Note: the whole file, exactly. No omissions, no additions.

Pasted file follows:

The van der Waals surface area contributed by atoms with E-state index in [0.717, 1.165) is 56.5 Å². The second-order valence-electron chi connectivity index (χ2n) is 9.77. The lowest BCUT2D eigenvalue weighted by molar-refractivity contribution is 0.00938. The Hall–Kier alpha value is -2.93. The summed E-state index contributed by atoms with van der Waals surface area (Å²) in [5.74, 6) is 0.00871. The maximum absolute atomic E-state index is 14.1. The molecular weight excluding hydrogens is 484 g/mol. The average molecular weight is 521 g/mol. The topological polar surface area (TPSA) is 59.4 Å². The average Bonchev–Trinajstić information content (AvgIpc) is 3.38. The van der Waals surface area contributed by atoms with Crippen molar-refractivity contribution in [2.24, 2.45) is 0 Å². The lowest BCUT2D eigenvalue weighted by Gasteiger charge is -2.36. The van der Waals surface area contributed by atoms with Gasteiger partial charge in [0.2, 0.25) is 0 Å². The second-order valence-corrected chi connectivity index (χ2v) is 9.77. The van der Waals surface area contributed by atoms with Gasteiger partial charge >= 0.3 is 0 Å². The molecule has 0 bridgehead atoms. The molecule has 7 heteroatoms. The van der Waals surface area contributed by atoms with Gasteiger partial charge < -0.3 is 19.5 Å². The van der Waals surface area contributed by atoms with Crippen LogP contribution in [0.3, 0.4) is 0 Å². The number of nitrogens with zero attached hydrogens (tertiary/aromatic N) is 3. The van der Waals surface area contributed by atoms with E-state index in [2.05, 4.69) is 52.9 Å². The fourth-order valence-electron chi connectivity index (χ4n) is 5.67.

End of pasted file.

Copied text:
The van der Waals surface area contributed by atoms with E-state index in [0.717, 1.165) is 56.5 Å². The second-order valence-electron chi connectivity index (χ2n) is 9.77. The lowest BCUT2D eigenvalue weighted by molar-refractivity contribution is 0.00938. The Hall–Kier alpha value is -2.93. The summed E-state index contributed by atoms with van der Waals surface area (Å²) in [5.74, 6) is 0.00871. The maximum absolute atomic E-state index is 14.1. The molecular weight excluding hydrogens is 484 g/mol. The average molecular weight is 521 g/mol. The topological polar surface area (TPSA) is 59.4 Å². The average Bonchev–Trinajstić information content (AvgIpc) is 3.38. The van der Waals surface area contributed by atoms with Crippen molar-refractivity contribution in [2.24, 2.45) is 0 Å². The lowest BCUT2D eigenvalue weighted by Gasteiger charge is -2.36. The van der Waals surface area contributed by atoms with Gasteiger partial charge in [0.2, 0.25) is 0 Å². The second-order valence-corrected chi connectivity index (χ2v) is 9.77. The van der Waals surface area contributed by atoms with Gasteiger partial charge >= 0.3 is 0 Å². The molecule has 0 bridgehead atoms. The molecule has 7 heteroatoms. The van der Waals surface area contributed by atoms with Gasteiger partial charge < -0.3 is 19.5 Å². The van der Waals surface area contributed by atoms with Crippen LogP contribution in [0.3, 0.4) is 0 Å². The number of nitrogens with zero attached hydrogens (tertiary/aromatic N) is 3. The van der Waals surface area contributed by atoms with E-state index in [2.05, 4.69) is 52.9 Å². The fourth-order valence-electron chi connectivity index (χ4n) is 5.67.